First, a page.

LP: Laila Je T’aime by Various Artists
2012 Mississippi/Change Records MRP-016 SS-088
Favorite Track: Ce Weeti by Hamadth Kah (cuz who doesn’t love a really good Police cover)
Yesterday, I spent almost four hours organizing my record collection. I never want to touch them again, says my back. But the joy of pulling out the whole collection is discovering those hidden gems you forgot you owned. I put on many LPs I had not listened to in what could be an x amount of years while sifting, sorting, and taking pictures of the covers for this blog. I organized them mostly by geography and genre. By my front door, I started with Manchester Punk which took up a bin and a half because I own a lot of the Fall on vinyl. Then I started with mainland British punk although I threw in some swedish punk, irish punk, and the german electronic genius of Kraftwerk because for some reason I did not feel like shelving them with the other krautrock. Then the left hand side of the left IKEA cabinet has the rest of British punk. Then the right hand side was American west coast punk including riot grrrl, which I am on one of my amazing shopping finds and have gone from having no riot grrrl collection to almost having all the good ones. Then into the right cabinet we drive across America stopping in Washington D.C., Akron, Cleveland, Philadelphia, Providence, and New York City.
Over by the built in wall shelves, I have space for 80’s-90’s acts, which is dominated by the Smiths who I took out of Manchester for this very reason. Then I have a World Music shelf which is a mix of Brazilian tropicalia, Nigerian afrobeat and highlife, French pop from the sixties, and some Chinese surf-garage rock. Then I have a special shelf devoted to the Velvet Underground and its various members solo projects, Brian Eno, Roxy Music, David Bowie, Iggy Pop, the Stooges, Jim Carroll, and Nick Lowe all rather assembled by loose association. The top shelf is a hodgepodge of hip-hop, jazz, country, folk, and a Leonard Cohen album I didn’t know where to put anywhere else. Finally, in a large crate by the TV, I have all my Sixties rock. 7-inches and 10-inches have their own shelf in the IKEA cabinet.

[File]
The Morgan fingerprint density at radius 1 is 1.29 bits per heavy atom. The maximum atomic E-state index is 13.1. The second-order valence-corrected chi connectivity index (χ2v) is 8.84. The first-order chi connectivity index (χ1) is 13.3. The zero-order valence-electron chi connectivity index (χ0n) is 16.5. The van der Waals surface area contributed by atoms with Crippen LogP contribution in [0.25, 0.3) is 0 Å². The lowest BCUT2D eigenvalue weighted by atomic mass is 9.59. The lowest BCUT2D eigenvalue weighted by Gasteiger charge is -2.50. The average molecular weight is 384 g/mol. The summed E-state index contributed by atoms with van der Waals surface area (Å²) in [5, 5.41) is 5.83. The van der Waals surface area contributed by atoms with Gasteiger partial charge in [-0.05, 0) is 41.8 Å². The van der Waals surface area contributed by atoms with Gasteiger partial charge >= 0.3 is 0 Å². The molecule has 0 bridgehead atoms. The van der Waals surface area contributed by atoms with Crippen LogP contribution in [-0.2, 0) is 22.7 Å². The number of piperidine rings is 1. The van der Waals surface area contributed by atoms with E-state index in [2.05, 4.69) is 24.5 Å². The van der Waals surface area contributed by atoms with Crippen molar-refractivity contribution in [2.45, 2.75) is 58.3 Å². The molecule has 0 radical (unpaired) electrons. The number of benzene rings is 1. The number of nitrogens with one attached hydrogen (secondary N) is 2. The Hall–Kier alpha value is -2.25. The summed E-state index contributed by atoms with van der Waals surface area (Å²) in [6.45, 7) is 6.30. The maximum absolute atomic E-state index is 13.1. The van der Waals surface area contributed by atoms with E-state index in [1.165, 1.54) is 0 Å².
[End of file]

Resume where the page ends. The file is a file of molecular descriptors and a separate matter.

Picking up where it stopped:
I am notoriously difficult for someone to buy a vinyl record as a gift. But people have surprised me many, many times. Laila Je’taime was a Christmas gift. It is a on-the-spot location recording of Wester Sahel music often on the side of the road or behind a couple of buildings. There the guitar still holds a cursed stature and many of the musicians are nomadic. I received from a bundle of persimmon curls and beautiful freckles surrounding a luminous smile. I knew nothing about it. I put it on and the mesmerizing power of the guitar struck me immobile.
It is not rock’n’roll in that dirty garage band sound that makes up of most of my collection. But this is one of my all-time favorites. At times, I feel like I can hear outer space. Other times, each string vibrates like a snake winding itself through a desert dune. The voices can whisper screams and shout mumbles. It ends with a cover of “Message in a Bottle” by the Police.
It is the best cover song I have ever heard.
The album evokes the morning and the rising sun, heat, evaporating water, sitting in the shade of a tall tree. But I love to listen to it at night. I love to pretend that I am sitting in a cafe somewhere alien, not of this planet, and I am all alone with a glass of Woodford Reserve and I have the jukebox all to myself. Then, just as the last song finishes, the door opens up and seven barbarians with wicked curved blades, missing teeth and fingers, and a soldier’s gait rush into the room. I react with a typical shoot the lead guy through the chest and into the chest of the obligatory moron who runs directly behind another man in combat. Lasers are handy that way. The other five swing wildly cutting up tables and chairs but I am out the window holding my smoking guitar laser destroyer.
You can listen to and buy the album here. Do it: https://sahelsounds.bandcamp.com/album/laila-je-taime
Christmas is coming up in the way that America promotes shopping for Christmas before all things because BUY BUY BUY! And, yes, I will do James Chance and the Contortions Buy album for my Christmas post. It will be a year since I received this gift. I hope I can manage to do the same for someone else.